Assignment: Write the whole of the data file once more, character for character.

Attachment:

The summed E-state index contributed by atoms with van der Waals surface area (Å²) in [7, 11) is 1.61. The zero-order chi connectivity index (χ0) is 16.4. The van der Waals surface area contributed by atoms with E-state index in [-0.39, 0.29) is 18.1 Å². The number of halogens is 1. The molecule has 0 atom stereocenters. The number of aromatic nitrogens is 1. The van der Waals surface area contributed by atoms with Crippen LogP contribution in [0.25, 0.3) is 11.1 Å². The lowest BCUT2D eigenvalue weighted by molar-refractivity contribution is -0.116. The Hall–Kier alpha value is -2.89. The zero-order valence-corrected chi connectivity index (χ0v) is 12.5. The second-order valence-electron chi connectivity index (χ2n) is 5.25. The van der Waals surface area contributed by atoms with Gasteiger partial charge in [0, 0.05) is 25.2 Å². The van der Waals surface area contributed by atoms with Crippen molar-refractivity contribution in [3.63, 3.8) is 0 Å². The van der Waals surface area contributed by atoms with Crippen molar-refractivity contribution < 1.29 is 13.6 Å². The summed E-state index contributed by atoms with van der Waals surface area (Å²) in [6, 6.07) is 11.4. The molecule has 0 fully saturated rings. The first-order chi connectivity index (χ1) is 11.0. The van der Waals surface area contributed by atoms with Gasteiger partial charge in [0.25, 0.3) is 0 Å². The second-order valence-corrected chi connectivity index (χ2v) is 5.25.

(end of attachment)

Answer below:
The summed E-state index contributed by atoms with van der Waals surface area (Å²) in [7, 11) is 1.61. The zero-order chi connectivity index (χ0) is 16.4. The van der Waals surface area contributed by atoms with E-state index in [-0.39, 0.29) is 18.1 Å². The number of halogens is 1. The molecule has 0 atom stereocenters. The number of aromatic nitrogens is 1. The van der Waals surface area contributed by atoms with Crippen LogP contribution in [0.25, 0.3) is 11.1 Å². The lowest BCUT2D eigenvalue weighted by molar-refractivity contribution is -0.116. The Hall–Kier alpha value is -2.89. The zero-order valence-corrected chi connectivity index (χ0v) is 12.5. The second-order valence-electron chi connectivity index (χ2n) is 5.25. The van der Waals surface area contributed by atoms with Gasteiger partial charge in [0, 0.05) is 25.2 Å². The van der Waals surface area contributed by atoms with Crippen molar-refractivity contribution in [3.63, 3.8) is 0 Å². The van der Waals surface area contributed by atoms with Crippen molar-refractivity contribution < 1.29 is 13.6 Å². The summed E-state index contributed by atoms with van der Waals surface area (Å²) in [6, 6.07) is 11.4. The molecule has 0 fully saturated rings. The first-order chi connectivity index (χ1) is 11.0. The van der Waals surface area contributed by atoms with Gasteiger partial charge in [0.25, 0.3) is 0 Å². The second-order valence-corrected chi connectivity index (χ2v) is 5.25.